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Happy birthday Your Majesty! Celebrate the Queen’s 90th birthday in Britain

Britain’s longest-serving monarch met Britain’s longest-serving postman today as she shared the start of her 90th birthday celebrations with Royal Mail’s 500th anniversary.

Her Majesty and the Duke of Edinburgh arrived at the main sorting office in Windsor, after making the short journey from Windsor Castle, to begin the first official engagement of her birthday week.

queen

The Queen arrives at the Royal Mail in Windsor CREDIT: GEOFF PUGH FOR THE TELEGRAPH

The Queen, whose birthday is on Thursday, was greeted by a cheering crowd of hundreds of invited guests who had gathered in the car park to wish her an early Happy Birthday.

One of the biggest events will be The Queen’s 90th Birthday Celebration, in the private grounds of Windsor Castle (12 – 15 May); the town of Windsor is reached in 30 minutes by train from London. Queen Elizabeth II’s 90 years will be celebrated in 90 minutes of music, dance, song and equestrianism, involving more than 1,500 participants and 900 horses.

 

Fashioning a Reign: 90 Years of Style from The Queen’s Wardrobe will celebrate the Queen’s reign through three exhibitions of more than 150 of her outfits. The exhibitions will be staged at Her Majesty’s official residences, with each collection carefully selected for its particular association with the place. ThePalace of Holyroodhouse in Edinburgh will highlight the use of tartan in royal dress (21 April – October). London’s Buckingham Palace will cover fashions from the 1920s to the 2010s with outfits representing the Queen’s childhood, wedding, coronation, royal tours and state visits (August – September), while Windsor Castle will contrast the Queen’s magnificent evening gowns with the fancy dress costumes she wore for wartime family pantomimes (September 2016 – January 2017). www.royalcollection.org.uk

The Queen’s official birthday weekend in June will be another highlight. As usual, the Queen will attend a service of Thanksgiving at London’s St Paul’s Cathedral (10 June), and the traditional Trooping the Colour ceremony will be on 11 June. To get your hands on tickets (£30) for Trooping the Colour, apply in writing in February. Alternatively, there are two rehearsal events – The Major General’s Review (free; 28 May) and The Colonel’s Review (£10; 4 June) – or you can join the flag-waving crowds lining the procession’s route from Buckingham Palace along The Mall and Horseguards.www.householddivision.org.uk/trooping-the-colour

The climax of the office birthday weekend will be a host of classic British street parties across the country on 12 June. The biggest one, and the first of its kind, The Patron’s Lunch, will be on The Mall in London. Most of the 10,000 tickets for this have already been allocated, but the remaining tickets will be made available by public ballot in March (£150; www.thepatronslunch.com). Otherwise, pack a picnic and head to one of thelive sites in Green Park and St James’s Park and watch proceedings from big screens. Expect a festival atmosphere!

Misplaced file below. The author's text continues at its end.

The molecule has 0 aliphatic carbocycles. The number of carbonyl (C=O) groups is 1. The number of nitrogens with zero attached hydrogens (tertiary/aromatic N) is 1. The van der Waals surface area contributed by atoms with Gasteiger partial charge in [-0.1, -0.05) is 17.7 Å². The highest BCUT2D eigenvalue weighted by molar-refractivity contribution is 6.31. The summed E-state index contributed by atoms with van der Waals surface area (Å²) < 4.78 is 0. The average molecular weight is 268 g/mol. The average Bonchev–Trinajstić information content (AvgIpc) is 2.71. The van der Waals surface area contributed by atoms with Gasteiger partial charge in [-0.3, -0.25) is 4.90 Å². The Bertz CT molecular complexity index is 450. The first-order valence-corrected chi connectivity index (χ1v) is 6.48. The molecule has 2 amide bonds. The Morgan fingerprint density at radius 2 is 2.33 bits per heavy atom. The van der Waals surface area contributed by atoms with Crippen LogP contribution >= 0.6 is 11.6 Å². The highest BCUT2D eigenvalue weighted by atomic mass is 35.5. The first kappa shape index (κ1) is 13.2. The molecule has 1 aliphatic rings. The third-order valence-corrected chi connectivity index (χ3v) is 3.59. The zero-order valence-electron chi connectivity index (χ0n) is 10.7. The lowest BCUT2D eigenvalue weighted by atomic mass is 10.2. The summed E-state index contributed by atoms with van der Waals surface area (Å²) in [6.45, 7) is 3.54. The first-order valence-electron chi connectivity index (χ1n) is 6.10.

In Edinburgh, The Royal Yacht Britannia will throw two parties fit for a queen. On 21 April and 12 June there will be complimentary birthday cake, Britannia fizz and music from the Musical Mariners on board the yacht, which was, according to the Queen, “the one place I could truly relax”. www.royalyachtbritannia.co.uk

The Queen has attended RHS Chelsea Flower Show in London more than 50 times since 1949 so it’s no surprise that the show is planning something special to mark this occasion (24 -28 May). A photo exhibition will portray the Queen’s many visits to Chelsea, and a floral archway built to commemorate the Queen’s birthday will be one of the first things the Queen sees when she arrives at the show. www.rhs.org.uk

There will be plenty of celebrations in the equestrian world too. As well as jumping, dressage and endurance events, the Royal Windsor Horse Show (11 – 15 May 2016) will be a chance for visitors without tickets for the 90th Celebration to see some of the acts; it will be in the same venue as The Queen’s 90th Birthday Celebration (from £16; www.rwhs.co.uk). Windsor Racecourse will hold HRH Queen Elizabeth’s 90th Birthday Racenight on 16 May, with music after the racing (from £9). www.windsor-racecourse.co.uk

Articl source: Visit Britain and Daily Telegraph

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Bill Bryson on Great Britain

Bill Bryson must surely be one of Britain’s biggest fans – and in his latest book From The Road to Little Dribbling: More Notes from a Small Island, he sings the country’s praises once more. Here are some of his quotes about Britain we can’t help agreeing with:

London is the best city in the whole world.’ (source: Visit Britain Blog)

‘Britain is just about the perfect size for a country – small enough to be cosy and embraceable, but large enough to maintain a lively and independent culture.’

Audience watching a play at Regents Park open-air theatre, London

‘There isn’t a landscape in the world that is more artfully worked, more lovely to behold, more comfortable to be in, than the countryside of Great Britain.’

A panorama in the Lake District

‘The makers of Britain created the most superlatively park-like landscapes, the most orderly cities, the handsomest provincial towns, the jauntiest seaside resorts, the stateliest homes, the most dreamily spired, cathedral-rich, castle-strewn, abbey-bedecked, folly-scattered, green-wooded, winding-laned, sheep-dotted, plumply hedgerowed, well-tended, sublimely decorated 50,318 square miles the world has ever known.’